CFP – 1/2017 [EN]

paris3Repressed histories of the 19th century

Theoretical Practice – issue 1/2017

Editors: Katarzyna Czeczot, Wiktor Marzec, Michał Pospiszyl

Polish version

 

 

 

Deadlines:
Submission of abstracts: 31th of June 2016
Submission of full articles: 31 October 2016
Estimated date of publication: Spring 2017

Theme outline:
The long 19th century was a period of an unprecedented intensification of multiple class struggles. It was a period when social, economical and political relations were profoundly reconstructed. In humid basements in European cities, on the lower decks of commercial vessels carrying live cargo, and during hot nights on lucrative plantations, “invisible” social groups made their and our own “universal” history. Resisting the hegemonic narratives conducted by dominant classes and methodological nationalisms, we aim at yet another reappraisal of repressed undercurrents of 19th century history. According to the suggestions of late Walter Benjamin, we posit a rupture within linear historiography and leave behind homogenous subjects of history. History does not proceed only on battlefields, in the conference rooms of European diplomacy, and in party meetings. What we aim to do is not, however, an attempt to regain the historiographical visibility of popular classes along the lines already traced by the holy traditions of historical writing. Instead of a vicious repetition of the narrative populated by homogenous subjects and easily traceable stakes, we argue for another perspective. Here, the long 19th century is subjected to a Ginzburgian investigation.
Thus, we aim at tracing the symptoms of the repressed, the barely visible but stubbornly present clues of the different history. History which resists inscription into the eventful history of the elites and, simultaneously, into the linear narrative of modern emancipation of the popular classes. To put it bluntly, instead of focusing on those moments when oppressed proletarians appear and vanish from the bourgeois public sphere, we call for investigation of those documents, testimonies and images, which may pose – though they are invisible from the bourgeois point of view – the traces of an alternative modernity, blocked by the bourgeoisie at the dawn of 19th century.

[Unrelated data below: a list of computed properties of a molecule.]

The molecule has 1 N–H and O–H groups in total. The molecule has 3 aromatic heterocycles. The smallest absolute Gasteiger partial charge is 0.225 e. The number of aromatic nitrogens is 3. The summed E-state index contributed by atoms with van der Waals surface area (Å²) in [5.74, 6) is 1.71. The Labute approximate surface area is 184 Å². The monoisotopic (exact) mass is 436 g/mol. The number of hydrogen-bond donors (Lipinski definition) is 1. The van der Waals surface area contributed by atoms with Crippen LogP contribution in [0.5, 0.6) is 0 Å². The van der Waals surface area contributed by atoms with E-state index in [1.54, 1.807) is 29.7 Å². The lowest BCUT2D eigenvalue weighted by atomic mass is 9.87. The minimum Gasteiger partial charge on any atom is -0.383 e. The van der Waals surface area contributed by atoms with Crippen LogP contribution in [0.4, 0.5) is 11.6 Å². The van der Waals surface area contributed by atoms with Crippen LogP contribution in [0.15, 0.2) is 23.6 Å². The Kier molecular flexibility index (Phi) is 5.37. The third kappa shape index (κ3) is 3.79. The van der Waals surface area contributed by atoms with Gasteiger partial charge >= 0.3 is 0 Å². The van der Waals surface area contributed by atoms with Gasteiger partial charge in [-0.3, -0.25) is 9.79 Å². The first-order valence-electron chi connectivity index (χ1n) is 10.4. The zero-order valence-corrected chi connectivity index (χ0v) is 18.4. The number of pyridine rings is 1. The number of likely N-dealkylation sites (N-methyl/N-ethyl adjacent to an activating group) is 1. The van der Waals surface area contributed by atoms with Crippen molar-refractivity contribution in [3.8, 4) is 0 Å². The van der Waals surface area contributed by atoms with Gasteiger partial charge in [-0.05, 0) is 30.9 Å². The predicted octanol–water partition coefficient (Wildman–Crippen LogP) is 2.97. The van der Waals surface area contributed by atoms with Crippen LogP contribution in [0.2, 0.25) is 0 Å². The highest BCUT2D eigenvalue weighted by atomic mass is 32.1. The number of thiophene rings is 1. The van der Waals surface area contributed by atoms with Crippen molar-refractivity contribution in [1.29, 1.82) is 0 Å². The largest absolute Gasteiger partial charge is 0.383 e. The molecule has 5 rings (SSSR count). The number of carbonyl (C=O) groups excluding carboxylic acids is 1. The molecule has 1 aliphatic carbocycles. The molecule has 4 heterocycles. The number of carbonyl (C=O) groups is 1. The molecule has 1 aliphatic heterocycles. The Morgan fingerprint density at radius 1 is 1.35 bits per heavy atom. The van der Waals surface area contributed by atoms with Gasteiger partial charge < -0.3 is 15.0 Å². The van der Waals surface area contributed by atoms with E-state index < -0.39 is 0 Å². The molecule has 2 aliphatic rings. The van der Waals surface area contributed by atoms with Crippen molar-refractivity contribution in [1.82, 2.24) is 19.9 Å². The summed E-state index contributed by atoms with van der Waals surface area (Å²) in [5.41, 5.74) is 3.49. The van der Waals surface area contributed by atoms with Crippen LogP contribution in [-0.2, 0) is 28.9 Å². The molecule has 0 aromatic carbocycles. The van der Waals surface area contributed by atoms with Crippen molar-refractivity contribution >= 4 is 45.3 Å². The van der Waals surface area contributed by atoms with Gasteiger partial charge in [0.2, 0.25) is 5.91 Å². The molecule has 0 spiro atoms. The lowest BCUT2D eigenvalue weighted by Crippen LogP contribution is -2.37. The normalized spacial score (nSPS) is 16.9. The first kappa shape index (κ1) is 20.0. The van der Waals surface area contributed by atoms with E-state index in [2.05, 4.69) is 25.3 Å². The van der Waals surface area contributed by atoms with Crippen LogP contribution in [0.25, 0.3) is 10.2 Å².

Therefore, what interests us most are articles utilizing “minor historiography” or micro-history in order to tell the alternative story of the 19th century. Police reports, leaflets, brochures, diaries, correspondences and other documents of everyday life when read against the grain may deliver an explosive blowing out of the commonsense vision of the 19th century, which is also usually held among the academic left. We are firmly convinced that those repressed histories not only do exist, but they are not always only an awaited consolation. They demand consequent investigations. Thanks to works of Kristin Ross, Jacques Rancière, Carolyn Steedman or Arlette Farge we know already much about the nocturnal histories. Now we want to stimulate further scrutiny, broadening the scope of research with new insights and documents. Above all, however, we invite contributions on spaces and places other than Western-European modernity, with a special focus on multiple Eastern European “Ruritanies.”

Potential topics and areas of research may include, but certainly are not limited, to:

– proletarian and plebeian public spheres

– plebeian insurgencies (peasant, anti-colonial, slave, or serf rebellions)

– spiritism and the beginnings of feminism

– magnetism, mesmerism and the role of science in 19th century social movements

– world’s fairs and the early labor movement

– 19th century barricades, their lives on the streets, in literature and memories

– inter- and infra-class struggle in 19th century cities and its suburbs

– anarchist anthropology and critique of liberal vision of the state of nature

– 19th century radical pedagogical projects

– micro-practices of resistance, weapons of the weak

– local struggles for the commons, right to collect brushwood, clashes of the common law and the new property order

– proletarian obstinacy (Eigensinn), ambiguities of the proletarian self

– vernacular science and knowledge, ethnophilosophy

– workers and peasants mysticism as a political factor

– alternative pasts, uchronies and proletarian mythologies

– vernacular visions of the future, microutopias.